SEBI Tightens Oversight To Rein In Managements Of Stock Exchanges.
To improve governance and oversight over stock exchanges, the Securities and Exchange Board of India has been strictly enforcing regulations pertaining to nomination of public interest directors on the boards of such exchanges. Breaking away from the earlier practice, the capital markets regulator first nominated public interest directors on the board of the National Stock Exchange of India Ltd. in April last year.
The move came after a probe by a SEBI-appointed technical advisory committee revealed in March 2016 that the National Stock Exchange had allegedly allowed a few brokers unfair access through its co-location facility.
Co-location allows high frequency traders, or HFTs, faster access to information by placing their servers on the exchange building.
SEBI governs exchanges through the Stock Exchanges Clearing Corporation (SECC) Regulations, which the capital markets regulator had notified in 2012. It used the powers under the SECC regulations to replace most of the public interest directors at the three stock exchanges — National Stock Exchange of India, Bombay Stock Exchange Ltd., and Metropolitan Stock Exchange of India Ltd.
The SECC regulations allow governance of the stock exchanges through the appointment of public interest directors, shareholder directors and managing directors. The chairman of an exchange is appointed from among the public interest directors and, at no point, the number of the public interest directors can be lower than shareholder directors. The regulations also require presence of at least one public interest directors in any board meeting to constitute a quorum.
The public interest directors are appointed as per regulations and their role is defined under the SECC regulations.
SEBI allowed the existing public interest directors to complete their tenure before placing its own nominees on the board of the stock exchanges.
Prior to March 2016, the markets regulator would approve public interest directors recommended by stock exchanges. But after the NSE co-location probe, the regulator felt the need to enhance governance standards and increase its oversight over the exchanges.
“They (public interest directors) are appointed by SEBI as public representatives, they have a duty of care to SEBI, the regulator, the market and the shareholders. While other shareholder directors have a duty of care first to the shareholders, the public interest director will have a duty of care to the larger market, especially the regulatory aspect and the internal governance structure of the stock exchange,” said TV Mohandas Pai, a public interest director on the board of NSE, and chairman of Manipal Global Education Services Ltd. SEBI appointed Pai on the NSE board in July.
The NSE Case
SEBI has appointed five public interest directors on the board of NSE since April 2016 after the stock exchange’s management failed to cooperate with the technical advisory committee in the co-location probe. The regulator first named career bureaucrat Ashok Chawla on the board of the exchange as a public interest director, along with former SEBI executive director Dharmishta Raval. Chawla took charge as the non-executive chairman of the exchange on May 3 after SB Mathur completed his tenure as a public interest director.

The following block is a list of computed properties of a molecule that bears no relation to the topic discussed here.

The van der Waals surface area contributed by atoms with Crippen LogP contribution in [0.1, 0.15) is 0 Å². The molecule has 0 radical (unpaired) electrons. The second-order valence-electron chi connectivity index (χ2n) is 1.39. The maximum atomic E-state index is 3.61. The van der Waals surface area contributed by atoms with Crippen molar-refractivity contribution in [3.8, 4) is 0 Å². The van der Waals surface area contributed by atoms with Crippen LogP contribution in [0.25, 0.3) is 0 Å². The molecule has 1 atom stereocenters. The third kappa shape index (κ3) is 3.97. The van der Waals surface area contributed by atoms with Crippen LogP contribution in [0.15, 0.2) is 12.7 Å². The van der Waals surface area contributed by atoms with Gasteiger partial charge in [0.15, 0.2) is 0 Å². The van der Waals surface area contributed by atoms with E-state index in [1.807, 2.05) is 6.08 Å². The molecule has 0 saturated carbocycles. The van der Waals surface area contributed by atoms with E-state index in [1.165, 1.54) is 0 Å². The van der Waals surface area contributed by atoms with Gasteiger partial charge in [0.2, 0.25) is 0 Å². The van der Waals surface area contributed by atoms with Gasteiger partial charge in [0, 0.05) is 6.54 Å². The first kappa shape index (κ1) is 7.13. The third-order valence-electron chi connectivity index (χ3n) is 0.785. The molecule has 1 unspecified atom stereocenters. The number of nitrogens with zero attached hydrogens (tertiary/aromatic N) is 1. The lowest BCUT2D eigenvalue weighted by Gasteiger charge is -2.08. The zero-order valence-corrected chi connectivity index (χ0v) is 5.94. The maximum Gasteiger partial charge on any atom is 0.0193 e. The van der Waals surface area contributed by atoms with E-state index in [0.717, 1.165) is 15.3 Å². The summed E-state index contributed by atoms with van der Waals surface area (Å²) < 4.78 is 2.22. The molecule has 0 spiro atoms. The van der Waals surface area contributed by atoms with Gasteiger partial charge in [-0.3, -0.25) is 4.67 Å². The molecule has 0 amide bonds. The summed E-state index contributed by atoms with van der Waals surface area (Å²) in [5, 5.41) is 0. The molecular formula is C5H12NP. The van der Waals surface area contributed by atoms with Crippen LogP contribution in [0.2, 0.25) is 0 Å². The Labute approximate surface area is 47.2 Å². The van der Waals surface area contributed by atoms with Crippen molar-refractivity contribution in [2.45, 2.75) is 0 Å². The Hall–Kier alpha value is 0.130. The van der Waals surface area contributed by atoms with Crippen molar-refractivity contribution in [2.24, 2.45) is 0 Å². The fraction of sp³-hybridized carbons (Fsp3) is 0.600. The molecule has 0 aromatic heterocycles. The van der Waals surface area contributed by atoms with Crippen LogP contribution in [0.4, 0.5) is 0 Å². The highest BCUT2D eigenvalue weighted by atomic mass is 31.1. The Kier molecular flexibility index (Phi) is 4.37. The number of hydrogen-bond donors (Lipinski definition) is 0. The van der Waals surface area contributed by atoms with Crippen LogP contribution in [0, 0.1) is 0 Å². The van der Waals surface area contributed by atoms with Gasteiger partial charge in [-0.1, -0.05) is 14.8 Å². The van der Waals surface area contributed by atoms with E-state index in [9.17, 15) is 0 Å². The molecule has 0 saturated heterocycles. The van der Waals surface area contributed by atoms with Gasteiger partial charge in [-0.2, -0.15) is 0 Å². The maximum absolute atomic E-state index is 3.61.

In July, SEBI further strengthened the NSE board by appointing three more public interest directors — Naved Masood, former secretary at ministry of corporate affairs; Dinesh Kanabar, chief executive officer of Dhruva Advisors LLP; and Pai, former chief financial officer of Infosys Ltd.
The appointment of public interest directors also led to reconstitution of the key oversight committees of the NSE and other exchanges.
Under the SECC regulations, every exchange is required to constitute oversight committees of the governing board. These include the nominations and remuneration committee (NRC) and the audit committee, each chaired by a public interest director in order to “address the conflicts of interest in respect of member regulations, listing functions, trading and surveillance functions”.
Together, the five public interest directors on the board of NSE were entrusted to bring better governance and compliance standards in the NSE. Dinesh Kanabar was asked to head the NRC and the audit committee. The public interest directors also ensured the process of preparing for the initial public offer is fast-tracked.
With both the BSE and the NSE expected to come out with initial public offers in 2017, the regulator wanted to ensure that there is no conflict between the bourses’ responsibility towards the regulator and the shareholders.
Since the exchanges are going to list, the role of the public interest directors becomes that much more important. Because between regulations and the internal shareholders, where do you draw a line? And as a public interest director, I would draw the line in favour of regulations because these are regulated entities. That is a sine qua non, condition precedent for their listing… So I think there is a difference in circumstances so I think that must be engaging SEBI’s mind.
Mohandas Pai, Chairman, Manipal Global Education Services
The BSE, which received SEBI’s approval for its IPO on Tuesday, is expected to launch its offering later in the month. The NSE too is expected get approval for its initial public offering in January. Pai said the regulator has made it clear that regulations will continue and there will be no relaxation in oversight. The stock exchange exists for the orderly development of the market, listing is a secondary issue, he said.
SEBI has the power under the law to regulate the market. They can issue regulations, and the regulated entity has to obey. The regulated entity cannot defy the regulator, it cannot be done. And if they defy the regulator can replace them. It’s a law and everybody has to obey the law.
Mohandas Pai, Chairman, Manipal Global Education Services